The Legacy of Black Literature January 30, 2013Posted by Carolyn Burns Bass in Uncategorized.
February is Black History Month and it’s only two days away. Notice how we’ve not used the term African-American. Black History Month is also recognized in Canada and the United Kingdom, where many of our #litchat participants reside. So this year we’re expanding the conversation to include the work of such notable black-heritage authors as Alexandre Dumas, Zadie Smith, Malcolm Gladwell, poet Aimé Césaire and others who live outside the African-American reference. The contributions of black authors to the canon of world literature is indisputable and generates brilliant discussion.
We’re beginning our celebration of black authors today in #litchat with special guest host, novelist Jacqueline E. Luckett. Luckett will lead discussion again on Friday.
Luckett’s first novel, Searching for Tina Turner, put her on the list of writers to watch. A lifelong storyteller, Luckett spent most of her professional life in corporate America. In 1999, she took a creative writing class on a dare, from herself, and happily found her love of writing reignited. By a lucky coincidence, that same year she discovered the Voices of Our Nations (VONA) writing workshops and participated over the next four years in workshops with Christina Garcia, Danzy Senna, Junot Diaz, Ruth Forman and Terry McMillan. VONA provided a safe haven for a new writer still unsure of abilities, yet eager to learn. Luckett attributes much of her growth as a writer to the VONA workshops. In 2004, Luckett formed the Finish Party (featured in O Magazine, October 2007) along with seven other women writers–of–color. An avid reader and lover of books, Luckett is an excellent cook, aspiring photographer, and world traveler. She lives in Northern California and, though she loves all of the friends there, she takes frequent breaks to fly off to foreign destinations.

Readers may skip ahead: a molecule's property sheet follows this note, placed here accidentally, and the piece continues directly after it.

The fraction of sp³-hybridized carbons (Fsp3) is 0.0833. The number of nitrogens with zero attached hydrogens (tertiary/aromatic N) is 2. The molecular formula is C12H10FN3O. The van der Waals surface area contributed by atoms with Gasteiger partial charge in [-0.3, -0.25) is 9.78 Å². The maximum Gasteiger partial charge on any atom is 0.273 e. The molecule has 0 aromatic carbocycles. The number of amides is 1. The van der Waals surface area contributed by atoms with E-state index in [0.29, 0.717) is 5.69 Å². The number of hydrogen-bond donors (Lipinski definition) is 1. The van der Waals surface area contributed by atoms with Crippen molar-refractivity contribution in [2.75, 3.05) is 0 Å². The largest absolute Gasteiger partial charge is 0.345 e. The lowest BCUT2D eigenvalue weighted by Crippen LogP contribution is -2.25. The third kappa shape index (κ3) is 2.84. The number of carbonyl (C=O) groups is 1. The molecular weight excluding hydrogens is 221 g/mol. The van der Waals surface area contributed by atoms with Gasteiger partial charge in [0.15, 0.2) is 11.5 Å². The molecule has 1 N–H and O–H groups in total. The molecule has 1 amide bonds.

Follow Jacqueline E. Luckett on Twitter: @JackieLuckett.
Photo of Jacqueline E. Luckett (above): Ashley Summer.